LANDOVER, Md. — Voice-recognition technology has come a long way in recent years, and in some ways, drivers are safer because of it. But a new study reveals that some of this technology is more distracting than automakers might want you to believe.
In the hands-free race to limit the consequences of distracted driving, Apple and Google appear to have sped ahead of auto manufacturers.
Features such as Apple CarPlay and Android Auto place less demand on drivers when compared with built-in vehicle infotainment systems, according to new research from the University of Utah and the AAA Foundation for Traffic Safety.
Using five modern vehicles, researchers tested the reaction times of drivers while they attempted to perform various hands-free tasks using both the native infotainment and smartphone interfaces.
“What we found is that the systems that come with your cars are much more time-consuming, much more challenging,” said Joel Cooper, research associate professor for the University of Utah.
Four tasks were evaluated repeatedly in the five vehicles, and each task diminished the participant’s ability to focus on their top priority: driving.
“We looked at calling and dialing, music selection, text messaging and navigation-destination entry,” Cooper said. “And then with each of those tasks, we were able to look at the visual demand associated with those tasks, the cognitive demand and the amount of time it took for people to complete those tasks.”
Of those tasks, making a call and selecting music were found to put less demand on the drivers equipped with Google CarPlay or Android Auto versus those using the infotainment systems, Cooper said. Making a call, for instance, was five seconds faster using a smartphone interface.
This equates to a “moderate” demand, whereas the native infotainment system scored in the “high” demand range. (A “low” level of demand equates to listening to the radio, while “very high” equates to an industry standard that produces a demand similar to balancing a checkbook while driving, in the words of AAA researchers.)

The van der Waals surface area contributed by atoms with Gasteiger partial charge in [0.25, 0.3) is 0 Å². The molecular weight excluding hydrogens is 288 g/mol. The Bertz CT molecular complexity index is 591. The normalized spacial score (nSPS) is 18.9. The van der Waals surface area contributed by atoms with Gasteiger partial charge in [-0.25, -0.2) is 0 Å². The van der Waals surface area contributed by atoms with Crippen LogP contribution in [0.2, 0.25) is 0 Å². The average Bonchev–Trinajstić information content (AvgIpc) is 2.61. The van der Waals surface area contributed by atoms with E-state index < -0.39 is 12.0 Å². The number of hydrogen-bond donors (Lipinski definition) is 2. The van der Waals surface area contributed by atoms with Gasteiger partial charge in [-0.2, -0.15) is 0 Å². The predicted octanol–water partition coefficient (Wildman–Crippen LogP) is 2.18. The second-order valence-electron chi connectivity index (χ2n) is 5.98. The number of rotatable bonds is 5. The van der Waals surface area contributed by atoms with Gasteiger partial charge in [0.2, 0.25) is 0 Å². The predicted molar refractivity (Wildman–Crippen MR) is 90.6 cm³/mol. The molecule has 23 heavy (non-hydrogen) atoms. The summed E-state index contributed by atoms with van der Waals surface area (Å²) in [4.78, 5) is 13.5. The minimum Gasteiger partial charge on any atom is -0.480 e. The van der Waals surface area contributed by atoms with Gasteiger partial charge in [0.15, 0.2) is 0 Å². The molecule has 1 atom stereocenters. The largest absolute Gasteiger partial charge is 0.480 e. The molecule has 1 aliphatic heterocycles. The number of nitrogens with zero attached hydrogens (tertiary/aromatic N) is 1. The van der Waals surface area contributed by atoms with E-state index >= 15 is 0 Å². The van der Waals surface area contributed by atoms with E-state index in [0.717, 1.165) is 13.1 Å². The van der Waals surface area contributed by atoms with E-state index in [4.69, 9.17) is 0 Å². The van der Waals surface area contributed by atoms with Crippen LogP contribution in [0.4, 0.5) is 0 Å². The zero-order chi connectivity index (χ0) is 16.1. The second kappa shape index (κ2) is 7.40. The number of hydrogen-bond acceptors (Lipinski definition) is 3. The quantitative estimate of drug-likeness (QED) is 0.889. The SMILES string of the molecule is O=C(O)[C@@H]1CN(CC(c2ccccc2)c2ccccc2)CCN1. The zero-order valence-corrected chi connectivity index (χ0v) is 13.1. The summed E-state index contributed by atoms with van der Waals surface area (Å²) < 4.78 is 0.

Navigation and texting placed the highest demand on the drivers. Even with smartphone dictation being less intensive, it still took drivers 33 seconds to complete a navigation task compared with 48 seconds for the native systems.
Both Apple CarPlay and Android Auto performed similarly in terms of cognitive demand and of allowing drivers to keep their eyes on the road. Of the 2017 and 2018 models tested, some interfaces put more of a workload on drivers than others.
“I think one of the big differences is that the native vehicle systems often have drivers step through tasks one item at a time, whereas with Android Auto or Apple CarPlay you’re able to give it a one-shot command,” said Cooper. The processing power installed in the vehicle’s computer ages in the years following its purchase, he added, whereas smartphones — and the reservoir of voice-recognition technology that they draw from — are constantly evolving.
“When you buy your vehicle, it ages the day you drive it off the lot. The processing power is quite limited. Phones are always being updated, and they allow you to leverage that up-to-date processing power and the latest algorithms for processing voice,” Cooper said.
Researchers along with representatives from AAA showcased their methods in an empty Landover parking lot on Tuesday. Standing alongside the ride-along, representatives were quick to point out that all interfaces served as distractions.
“The technology that we have access to today is not free of risk,” said Jake Nelson, AAA director of traffic safety and advocacy.
“None of the systems that we tested, including Android Auto or Apple CarPlay, met our requirements or recommendations around how little distraction they should produce. While we know that some industry players are outperforming others, the point is not to use one system over another, but for the industry to be collaborating so that we can make safety a top priority.
All in attendance agreed that the safest strategy is to have the vehicle in park while corresponding or planning your route.
According to the National Highway Traffic Safety Administration, distracted driving claimed 3,450 lives in 2016 alone. In 2015, an estimated 391,000 people were injured as a result of distractions behind the wheel.